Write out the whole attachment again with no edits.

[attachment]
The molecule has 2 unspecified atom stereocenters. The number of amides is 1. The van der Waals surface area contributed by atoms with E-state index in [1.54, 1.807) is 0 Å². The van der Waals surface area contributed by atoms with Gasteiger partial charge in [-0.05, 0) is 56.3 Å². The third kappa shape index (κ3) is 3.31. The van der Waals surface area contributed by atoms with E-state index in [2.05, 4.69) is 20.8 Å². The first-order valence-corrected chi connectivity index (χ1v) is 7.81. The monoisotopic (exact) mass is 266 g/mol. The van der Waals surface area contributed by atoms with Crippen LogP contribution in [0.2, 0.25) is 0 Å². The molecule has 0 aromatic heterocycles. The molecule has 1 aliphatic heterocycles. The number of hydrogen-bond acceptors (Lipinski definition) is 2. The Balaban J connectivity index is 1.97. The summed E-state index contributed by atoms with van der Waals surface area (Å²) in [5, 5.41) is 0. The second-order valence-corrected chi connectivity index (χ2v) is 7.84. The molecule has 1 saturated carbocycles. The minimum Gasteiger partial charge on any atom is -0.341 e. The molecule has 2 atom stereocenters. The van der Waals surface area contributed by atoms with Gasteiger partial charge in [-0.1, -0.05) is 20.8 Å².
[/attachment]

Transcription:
The molecule has 2 unspecified atom stereocenters. The number of amides is 1. The van der Waals surface area contributed by atoms with E-state index in [1.54, 1.807) is 0 Å². The van der Waals surface area contributed by atoms with Gasteiger partial charge in [-0.05, 0) is 56.3 Å². The third kappa shape index (κ3) is 3.31. The van der Waals surface area contributed by atoms with E-state index in [2.05, 4.69) is 20.8 Å². The first-order valence-corrected chi connectivity index (χ1v) is 7.81. The monoisotopic (exact) mass is 266 g/mol. The van der Waals surface area contributed by atoms with Crippen LogP contribution in [0.2, 0.25) is 0 Å². The molecule has 0 aromatic heterocycles. The molecule has 1 aliphatic heterocycles. The number of hydrogen-bond acceptors (Lipinski definition) is 2. The Balaban J connectivity index is 1.97. The summed E-state index contributed by atoms with van der Waals surface area (Å²) in [5, 5.41) is 0. The second-order valence-corrected chi connectivity index (χ2v) is 7.84. The molecule has 1 saturated carbocycles. The minimum Gasteiger partial charge on any atom is -0.341 e. The molecule has 2 atom stereocenters. The van der Waals surface area contributed by atoms with Gasteiger partial charge in [-0.1, -0.05) is 20.8 Å².